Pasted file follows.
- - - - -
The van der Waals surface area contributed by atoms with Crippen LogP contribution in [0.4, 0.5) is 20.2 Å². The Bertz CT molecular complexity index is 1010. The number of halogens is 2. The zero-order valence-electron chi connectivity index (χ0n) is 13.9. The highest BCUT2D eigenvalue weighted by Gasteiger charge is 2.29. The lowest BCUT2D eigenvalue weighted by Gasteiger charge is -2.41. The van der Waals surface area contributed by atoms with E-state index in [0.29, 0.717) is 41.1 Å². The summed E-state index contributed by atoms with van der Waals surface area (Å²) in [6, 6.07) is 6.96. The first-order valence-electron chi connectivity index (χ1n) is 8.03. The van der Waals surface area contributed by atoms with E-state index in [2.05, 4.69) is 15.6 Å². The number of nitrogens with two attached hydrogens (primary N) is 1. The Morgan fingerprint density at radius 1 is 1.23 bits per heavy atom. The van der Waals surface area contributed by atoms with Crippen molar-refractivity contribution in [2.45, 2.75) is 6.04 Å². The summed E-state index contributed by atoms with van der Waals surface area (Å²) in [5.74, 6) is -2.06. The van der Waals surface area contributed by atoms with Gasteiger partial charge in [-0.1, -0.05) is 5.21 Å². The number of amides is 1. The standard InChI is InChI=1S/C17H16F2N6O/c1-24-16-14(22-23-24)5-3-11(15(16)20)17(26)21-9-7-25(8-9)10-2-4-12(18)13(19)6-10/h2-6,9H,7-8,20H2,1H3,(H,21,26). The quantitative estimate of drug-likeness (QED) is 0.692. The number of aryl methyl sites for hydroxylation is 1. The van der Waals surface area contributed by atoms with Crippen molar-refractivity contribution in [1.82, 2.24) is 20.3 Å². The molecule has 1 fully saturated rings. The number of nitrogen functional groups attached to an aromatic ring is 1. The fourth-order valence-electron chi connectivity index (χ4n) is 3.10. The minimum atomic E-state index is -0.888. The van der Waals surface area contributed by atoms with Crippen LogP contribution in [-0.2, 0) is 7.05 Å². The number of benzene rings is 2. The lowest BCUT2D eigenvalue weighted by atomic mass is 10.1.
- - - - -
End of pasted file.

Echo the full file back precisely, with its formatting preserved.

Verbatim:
The van der Waals surface area contributed by atoms with Crippen LogP contribution in [0.4, 0.5) is 20.2 Å². The Bertz CT molecular complexity index is 1010. The number of halogens is 2. The zero-order valence-electron chi connectivity index (χ0n) is 13.9. The highest BCUT2D eigenvalue weighted by Gasteiger charge is 2.29. The lowest BCUT2D eigenvalue weighted by Gasteiger charge is -2.41. The van der Waals surface area contributed by atoms with E-state index in [0.29, 0.717) is 41.1 Å². The summed E-state index contributed by atoms with van der Waals surface area (Å²) in [6, 6.07) is 6.96. The first-order valence-electron chi connectivity index (χ1n) is 8.03. The van der Waals surface area contributed by atoms with E-state index in [2.05, 4.69) is 15.6 Å². The number of nitrogens with two attached hydrogens (primary N) is 1. The Morgan fingerprint density at radius 1 is 1.23 bits per heavy atom. The van der Waals surface area contributed by atoms with Crippen molar-refractivity contribution in [2.45, 2.75) is 6.04 Å². The summed E-state index contributed by atoms with van der Waals surface area (Å²) in [5.74, 6) is -2.06. The van der Waals surface area contributed by atoms with Gasteiger partial charge in [-0.1, -0.05) is 5.21 Å². The number of amides is 1. The standard InChI is InChI=1S/C17H16F2N6O/c1-24-16-14(22-23-24)5-3-11(15(16)20)17(26)21-9-7-25(8-9)10-2-4-12(18)13(19)6-10/h2-6,9H,7-8,20H2,1H3,(H,21,26). The quantitative estimate of drug-likeness (QED) is 0.692. The number of aryl methyl sites for hydroxylation is 1. The van der Waals surface area contributed by atoms with Crippen molar-refractivity contribution in [1.82, 2.24) is 20.3 Å². The molecule has 1 fully saturated rings. The number of nitrogen functional groups attached to an aromatic ring is 1. The fourth-order valence-electron chi connectivity index (χ4n) is 3.10. The minimum atomic E-state index is -0.888. The van der Waals surface area contributed by atoms with Crippen LogP contribution in [-0.2, 0) is 7.05 Å². The number of benzene rings is 2. The lowest BCUT2D eigenvalue weighted by atomic mass is 10.1.